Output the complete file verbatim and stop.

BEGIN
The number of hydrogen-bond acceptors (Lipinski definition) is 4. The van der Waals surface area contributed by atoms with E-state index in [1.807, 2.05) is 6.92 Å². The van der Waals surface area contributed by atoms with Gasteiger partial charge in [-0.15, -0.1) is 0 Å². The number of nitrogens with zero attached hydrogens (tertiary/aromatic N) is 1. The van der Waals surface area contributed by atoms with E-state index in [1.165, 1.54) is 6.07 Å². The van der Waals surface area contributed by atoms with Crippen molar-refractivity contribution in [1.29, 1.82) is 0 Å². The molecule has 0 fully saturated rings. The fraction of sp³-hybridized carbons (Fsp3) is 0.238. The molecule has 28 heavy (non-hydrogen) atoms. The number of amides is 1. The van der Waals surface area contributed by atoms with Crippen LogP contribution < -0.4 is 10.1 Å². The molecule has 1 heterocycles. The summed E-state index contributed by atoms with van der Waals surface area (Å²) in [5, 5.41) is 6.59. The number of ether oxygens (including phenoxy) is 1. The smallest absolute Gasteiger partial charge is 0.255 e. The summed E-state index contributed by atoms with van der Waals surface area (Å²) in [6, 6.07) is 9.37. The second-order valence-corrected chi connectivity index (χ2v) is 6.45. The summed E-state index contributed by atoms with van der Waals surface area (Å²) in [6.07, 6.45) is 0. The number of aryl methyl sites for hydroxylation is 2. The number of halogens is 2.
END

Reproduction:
The number of hydrogen-bond acceptors (Lipinski definition) is 4. The van der Waals surface area contributed by atoms with E-state index in [1.807, 2.05) is 6.92 Å². The van der Waals surface area contributed by atoms with Gasteiger partial charge in [-0.15, -0.1) is 0 Å². The number of nitrogens with zero attached hydrogens (tertiary/aromatic N) is 1. The van der Waals surface area contributed by atoms with E-state index in [1.165, 1.54) is 6.07 Å². The van der Waals surface area contributed by atoms with Crippen molar-refractivity contribution in [1.29, 1.82) is 0 Å². The molecule has 0 fully saturated rings. The fraction of sp³-hybridized carbons (Fsp3) is 0.238. The molecule has 28 heavy (non-hydrogen) atoms. The number of amides is 1. The van der Waals surface area contributed by atoms with Crippen LogP contribution < -0.4 is 10.1 Å². The molecule has 1 heterocycles. The summed E-state index contributed by atoms with van der Waals surface area (Å²) in [5, 5.41) is 6.59. The number of ether oxygens (including phenoxy) is 1. The smallest absolute Gasteiger partial charge is 0.255 e. The summed E-state index contributed by atoms with van der Waals surface area (Å²) in [6, 6.07) is 9.37. The second-order valence-corrected chi connectivity index (χ2v) is 6.45. The summed E-state index contributed by atoms with van der Waals surface area (Å²) in [6.07, 6.45) is 0. The number of aryl methyl sites for hydroxylation is 2. The number of halogens is 2.